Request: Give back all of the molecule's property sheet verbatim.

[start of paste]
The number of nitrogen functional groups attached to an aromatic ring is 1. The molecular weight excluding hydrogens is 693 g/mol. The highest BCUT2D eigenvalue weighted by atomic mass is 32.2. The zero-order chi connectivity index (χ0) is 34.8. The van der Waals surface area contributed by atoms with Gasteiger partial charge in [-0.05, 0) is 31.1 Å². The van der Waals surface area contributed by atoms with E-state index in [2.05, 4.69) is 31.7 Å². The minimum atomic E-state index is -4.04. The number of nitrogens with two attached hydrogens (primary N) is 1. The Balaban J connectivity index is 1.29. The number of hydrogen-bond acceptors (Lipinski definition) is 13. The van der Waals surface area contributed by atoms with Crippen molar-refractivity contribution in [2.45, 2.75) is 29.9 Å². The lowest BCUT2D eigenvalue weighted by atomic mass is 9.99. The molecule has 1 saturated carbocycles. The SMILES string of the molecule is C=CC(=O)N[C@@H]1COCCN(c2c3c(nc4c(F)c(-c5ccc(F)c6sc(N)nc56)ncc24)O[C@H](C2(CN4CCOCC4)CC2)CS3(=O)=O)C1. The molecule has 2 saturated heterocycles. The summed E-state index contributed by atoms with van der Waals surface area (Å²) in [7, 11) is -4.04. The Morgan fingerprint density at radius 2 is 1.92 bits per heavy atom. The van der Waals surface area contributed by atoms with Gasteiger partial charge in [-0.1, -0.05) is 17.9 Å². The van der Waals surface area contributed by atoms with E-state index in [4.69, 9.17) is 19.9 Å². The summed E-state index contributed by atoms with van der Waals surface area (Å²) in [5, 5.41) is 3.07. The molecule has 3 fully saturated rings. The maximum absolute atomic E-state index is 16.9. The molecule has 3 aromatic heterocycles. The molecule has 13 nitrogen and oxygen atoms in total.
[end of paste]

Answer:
The number of nitrogen functional groups attached to an aromatic ring is 1. The molecular weight excluding hydrogens is 693 g/mol. The highest BCUT2D eigenvalue weighted by atomic mass is 32.2. The zero-order chi connectivity index (χ0) is 34.8. The van der Waals surface area contributed by atoms with Gasteiger partial charge in [-0.05, 0) is 31.1 Å². The van der Waals surface area contributed by atoms with E-state index in [2.05, 4.69) is 31.7 Å². The minimum atomic E-state index is -4.04. The number of nitrogens with two attached hydrogens (primary N) is 1. The Balaban J connectivity index is 1.29. The number of hydrogen-bond acceptors (Lipinski definition) is 13. The van der Waals surface area contributed by atoms with Crippen molar-refractivity contribution in [2.45, 2.75) is 29.9 Å². The lowest BCUT2D eigenvalue weighted by atomic mass is 9.99. The molecule has 1 saturated carbocycles. The SMILES string of the molecule is C=CC(=O)N[C@@H]1COCCN(c2c3c(nc4c(F)c(-c5ccc(F)c6sc(N)nc56)ncc24)O[C@H](C2(CN4CCOCC4)CC2)CS3(=O)=O)C1. The molecule has 2 saturated heterocycles. The summed E-state index contributed by atoms with van der Waals surface area (Å²) in [7, 11) is -4.04. The Morgan fingerprint density at radius 2 is 1.92 bits per heavy atom. The van der Waals surface area contributed by atoms with Gasteiger partial charge in [-0.1, -0.05) is 17.9 Å². The van der Waals surface area contributed by atoms with E-state index in [4.69, 9.17) is 19.9 Å². The summed E-state index contributed by atoms with van der Waals surface area (Å²) in [5, 5.41) is 3.07. The molecule has 3 fully saturated rings. The maximum absolute atomic E-state index is 16.9. The molecule has 3 aromatic heterocycles. The molecule has 13 nitrogen and oxygen atoms in total.